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16 A Refugee (to the Moabites): Bring tender lambs to the ruler of the land.
    From Sela through the desert
        to the beautiful mountain called Zion, maybe they’ll let us in.
    And indeed like birds whose homes were demolished,
        like baby birds torn from their nests,
    Moab’s daughters, scattered and fluttering, arrive at the fords,
        ready to cross the Arnon River.

    (to Jerusalem) Give us your best advice and do what is right.
        When the day is at its fiercest, hide us in your cool shade.
    Shield the trammeled and abused.
        Keep your mouth shut when our enemy comes looking, seeking us out.
    Let these refugees of Moab come in and stay.
    Protect these tempest-tossed; be their hiding place,
        a shelter safe from the destroyer.

See, when the one who has squeezed and oppressed you is gone
    and the forces of crushing violence wane in the land,
Then God will establish a royal throne, in loyal love—
    the One who rules there will be utterly reliable,
With absolute integrity under the auspices of David.
    With a passion for justice, He will be quick to decide and do what is right.

God’s answer to Moab’s plea for help is none other than the Messiah. One day David’s son will take the throne and rule with absolute justice.

Oh yes, we’ve heard of Moab, how much they think of themselves—
    so important, so valuable, so hot-tempered;
But we know it’s just idle boasts.
Let them bemoan their destruction and fall—every last one of them.
    Go ahead, mourn, all you who were struck down;
Cry for the raisin cakes of Kir-hareseth.

The productive fields of Heshbon are withering in the heat;
    the choice vines of Sibmah are decimated.
The rulers of the nations are wreaking havoc across the land,
    crushing its grape clusters and leveling its old stout vines.
Moab’s tender shoots spread from Jazer to the desert,
    then right down to the sea[a] and even across it.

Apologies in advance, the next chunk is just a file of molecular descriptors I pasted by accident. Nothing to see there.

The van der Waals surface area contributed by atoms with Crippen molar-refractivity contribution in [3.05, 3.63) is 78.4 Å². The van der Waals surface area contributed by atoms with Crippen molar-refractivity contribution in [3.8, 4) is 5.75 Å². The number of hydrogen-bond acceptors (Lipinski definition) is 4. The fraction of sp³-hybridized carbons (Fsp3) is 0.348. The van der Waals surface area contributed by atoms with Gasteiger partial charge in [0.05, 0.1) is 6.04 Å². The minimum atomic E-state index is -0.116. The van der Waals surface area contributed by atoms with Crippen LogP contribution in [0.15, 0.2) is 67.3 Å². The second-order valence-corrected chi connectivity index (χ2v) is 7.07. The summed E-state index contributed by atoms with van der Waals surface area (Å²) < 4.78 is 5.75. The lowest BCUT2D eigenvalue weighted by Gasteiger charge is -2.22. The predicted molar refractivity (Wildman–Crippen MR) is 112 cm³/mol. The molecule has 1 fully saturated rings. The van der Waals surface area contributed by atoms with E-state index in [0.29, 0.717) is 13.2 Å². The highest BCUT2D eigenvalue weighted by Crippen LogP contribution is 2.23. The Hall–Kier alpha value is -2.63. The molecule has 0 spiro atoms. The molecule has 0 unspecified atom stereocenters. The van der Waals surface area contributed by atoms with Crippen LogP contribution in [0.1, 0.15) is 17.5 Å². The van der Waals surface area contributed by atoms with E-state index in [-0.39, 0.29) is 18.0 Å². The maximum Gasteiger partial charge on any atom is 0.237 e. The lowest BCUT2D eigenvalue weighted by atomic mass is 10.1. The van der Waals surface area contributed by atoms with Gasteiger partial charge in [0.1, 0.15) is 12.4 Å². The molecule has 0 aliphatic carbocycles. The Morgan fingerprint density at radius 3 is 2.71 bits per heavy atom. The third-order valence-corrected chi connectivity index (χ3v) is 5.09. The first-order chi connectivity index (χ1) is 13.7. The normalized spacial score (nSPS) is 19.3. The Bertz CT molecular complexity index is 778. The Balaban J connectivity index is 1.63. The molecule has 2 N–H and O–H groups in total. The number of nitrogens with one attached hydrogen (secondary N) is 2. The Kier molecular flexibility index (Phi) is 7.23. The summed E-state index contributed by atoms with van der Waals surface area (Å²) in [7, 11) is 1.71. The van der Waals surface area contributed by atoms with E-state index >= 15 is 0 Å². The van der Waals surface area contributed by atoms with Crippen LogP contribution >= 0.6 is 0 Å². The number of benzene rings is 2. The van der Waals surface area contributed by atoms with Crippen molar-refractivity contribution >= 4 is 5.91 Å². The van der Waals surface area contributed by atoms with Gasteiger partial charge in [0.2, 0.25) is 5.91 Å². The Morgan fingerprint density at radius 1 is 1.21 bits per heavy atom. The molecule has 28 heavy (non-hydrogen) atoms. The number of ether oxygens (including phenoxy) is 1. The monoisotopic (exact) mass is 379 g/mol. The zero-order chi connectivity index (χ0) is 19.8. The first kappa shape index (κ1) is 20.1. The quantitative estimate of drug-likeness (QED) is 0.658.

This is why I cry salty tears over Jazer,
    over the vines of Sibmah and over the fields of Heshbon.
And God’s-Ascent, Elealeh, I weep for you—over your branches,
    once so green and strong, now broken and brown with death.
No one rejoices anymore over your fruits and harvest.

10 What joy these fields and orchards brought, what pleasure and delight,
    with their beauty, with their bounty.
But no more cheerful shouts accompany the harvest of the vineyards.
    No one is left to press the grapes into wine.
I have silenced all your joyous shouting.
11 My heart hums like a harp with grief for you, Moab.
    I ache with soul-sadness for Kir-hareseth.

12 When the people of Moab present themselves to their gods, when they weary themselves with frequent journeys to their high places, when they enter their sanctuary to pray, then they will find none of their gods are able to help them. 13 This is the message the Eternal gave Isaiah earlier about Moab. 14 But now He has another message.

Eternal One: In just three years—as a hired hand might count them—the power and prestige of Moab will come to an end. Its population will be killed and scattered; only a few, the poor and powerless, will survive the onslaught.


  1. 16:8 The Dead Sea

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